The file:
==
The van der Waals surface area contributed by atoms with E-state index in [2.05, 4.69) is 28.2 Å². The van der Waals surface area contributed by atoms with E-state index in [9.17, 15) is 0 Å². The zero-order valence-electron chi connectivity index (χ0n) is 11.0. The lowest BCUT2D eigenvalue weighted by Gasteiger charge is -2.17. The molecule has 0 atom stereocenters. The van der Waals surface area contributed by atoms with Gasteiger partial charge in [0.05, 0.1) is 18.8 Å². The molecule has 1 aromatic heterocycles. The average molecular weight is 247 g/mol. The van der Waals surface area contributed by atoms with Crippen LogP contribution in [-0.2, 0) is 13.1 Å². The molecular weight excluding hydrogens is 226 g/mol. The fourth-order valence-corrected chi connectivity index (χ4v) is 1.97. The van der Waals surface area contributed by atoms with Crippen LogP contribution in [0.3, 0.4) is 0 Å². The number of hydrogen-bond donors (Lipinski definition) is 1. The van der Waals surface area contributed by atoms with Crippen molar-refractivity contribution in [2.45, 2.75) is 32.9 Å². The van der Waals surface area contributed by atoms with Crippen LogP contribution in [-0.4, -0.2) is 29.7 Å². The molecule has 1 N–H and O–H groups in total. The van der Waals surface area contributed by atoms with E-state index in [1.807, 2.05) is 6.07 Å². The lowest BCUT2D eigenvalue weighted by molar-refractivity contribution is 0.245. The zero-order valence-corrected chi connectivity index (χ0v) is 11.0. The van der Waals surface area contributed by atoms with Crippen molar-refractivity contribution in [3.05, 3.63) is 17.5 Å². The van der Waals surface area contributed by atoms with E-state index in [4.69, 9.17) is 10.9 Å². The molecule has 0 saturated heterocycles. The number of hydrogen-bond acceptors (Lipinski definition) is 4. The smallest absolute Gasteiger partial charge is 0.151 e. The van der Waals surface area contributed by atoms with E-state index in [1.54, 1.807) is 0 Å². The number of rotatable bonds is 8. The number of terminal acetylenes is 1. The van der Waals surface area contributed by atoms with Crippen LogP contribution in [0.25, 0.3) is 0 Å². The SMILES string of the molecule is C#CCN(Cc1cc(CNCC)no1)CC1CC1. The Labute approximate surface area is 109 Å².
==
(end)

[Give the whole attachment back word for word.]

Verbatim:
The van der Waals surface area contributed by atoms with E-state index in [2.05, 4.69) is 28.2 Å². The van der Waals surface area contributed by atoms with E-state index in [9.17, 15) is 0 Å². The zero-order valence-electron chi connectivity index (χ0n) is 11.0. The lowest BCUT2D eigenvalue weighted by Gasteiger charge is -2.17. The molecule has 0 atom stereocenters. The van der Waals surface area contributed by atoms with Gasteiger partial charge in [0.05, 0.1) is 18.8 Å². The molecule has 1 aromatic heterocycles. The average molecular weight is 247 g/mol. The van der Waals surface area contributed by atoms with Crippen LogP contribution in [-0.2, 0) is 13.1 Å². The molecular weight excluding hydrogens is 226 g/mol. The fourth-order valence-corrected chi connectivity index (χ4v) is 1.97. The van der Waals surface area contributed by atoms with Crippen LogP contribution in [0.3, 0.4) is 0 Å². The number of hydrogen-bond donors (Lipinski definition) is 1. The van der Waals surface area contributed by atoms with Crippen molar-refractivity contribution in [2.45, 2.75) is 32.9 Å². The van der Waals surface area contributed by atoms with Crippen LogP contribution in [-0.4, -0.2) is 29.7 Å². The molecule has 1 N–H and O–H groups in total. The van der Waals surface area contributed by atoms with E-state index in [1.807, 2.05) is 6.07 Å². The lowest BCUT2D eigenvalue weighted by molar-refractivity contribution is 0.245. The zero-order valence-corrected chi connectivity index (χ0v) is 11.0. The van der Waals surface area contributed by atoms with Crippen molar-refractivity contribution in [3.05, 3.63) is 17.5 Å². The van der Waals surface area contributed by atoms with E-state index in [4.69, 9.17) is 10.9 Å². The molecule has 0 saturated heterocycles. The number of hydrogen-bond acceptors (Lipinski definition) is 4. The smallest absolute Gasteiger partial charge is 0.151 e. The van der Waals surface area contributed by atoms with E-state index in [1.54, 1.807) is 0 Å². The number of rotatable bonds is 8. The number of terminal acetylenes is 1. The van der Waals surface area contributed by atoms with Crippen LogP contribution in [0.25, 0.3) is 0 Å². The SMILES string of the molecule is C#CCN(Cc1cc(CNCC)no1)CC1CC1. The Labute approximate surface area is 109 Å².